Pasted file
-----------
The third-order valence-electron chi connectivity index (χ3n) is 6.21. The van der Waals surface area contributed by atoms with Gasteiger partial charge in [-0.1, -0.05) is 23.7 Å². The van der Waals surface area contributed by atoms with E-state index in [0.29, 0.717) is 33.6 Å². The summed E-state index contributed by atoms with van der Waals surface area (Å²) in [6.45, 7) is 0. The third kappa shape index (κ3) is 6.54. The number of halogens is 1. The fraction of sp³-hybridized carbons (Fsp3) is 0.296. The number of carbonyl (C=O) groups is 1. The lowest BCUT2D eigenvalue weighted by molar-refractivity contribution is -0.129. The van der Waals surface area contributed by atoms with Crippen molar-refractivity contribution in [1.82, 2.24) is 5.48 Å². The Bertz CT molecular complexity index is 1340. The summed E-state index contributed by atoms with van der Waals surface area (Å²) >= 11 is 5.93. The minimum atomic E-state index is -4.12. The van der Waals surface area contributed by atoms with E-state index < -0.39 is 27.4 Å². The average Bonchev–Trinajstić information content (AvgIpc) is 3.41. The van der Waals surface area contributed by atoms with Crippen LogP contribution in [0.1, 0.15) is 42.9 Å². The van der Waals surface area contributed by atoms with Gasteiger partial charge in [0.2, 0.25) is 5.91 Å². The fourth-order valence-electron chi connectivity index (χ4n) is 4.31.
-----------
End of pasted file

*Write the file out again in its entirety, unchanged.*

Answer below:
The third-order valence-electron chi connectivity index (χ3n) is 6.21. The van der Waals surface area contributed by atoms with Gasteiger partial charge in [-0.1, -0.05) is 23.7 Å². The van der Waals surface area contributed by atoms with E-state index in [0.29, 0.717) is 33.6 Å². The summed E-state index contributed by atoms with van der Waals surface area (Å²) in [6.45, 7) is 0. The third kappa shape index (κ3) is 6.54. The number of halogens is 1. The fraction of sp³-hybridized carbons (Fsp3) is 0.296. The number of carbonyl (C=O) groups is 1. The lowest BCUT2D eigenvalue weighted by molar-refractivity contribution is -0.129. The van der Waals surface area contributed by atoms with Crippen molar-refractivity contribution in [1.82, 2.24) is 5.48 Å². The Bertz CT molecular complexity index is 1340. The summed E-state index contributed by atoms with van der Waals surface area (Å²) >= 11 is 5.93. The minimum atomic E-state index is -4.12. The van der Waals surface area contributed by atoms with E-state index < -0.39 is 27.4 Å². The average Bonchev–Trinajstić information content (AvgIpc) is 3.41. The van der Waals surface area contributed by atoms with Crippen LogP contribution in [0.1, 0.15) is 42.9 Å². The van der Waals surface area contributed by atoms with Gasteiger partial charge in [0.2, 0.25) is 5.91 Å². The fourth-order valence-electron chi connectivity index (χ4n) is 4.31.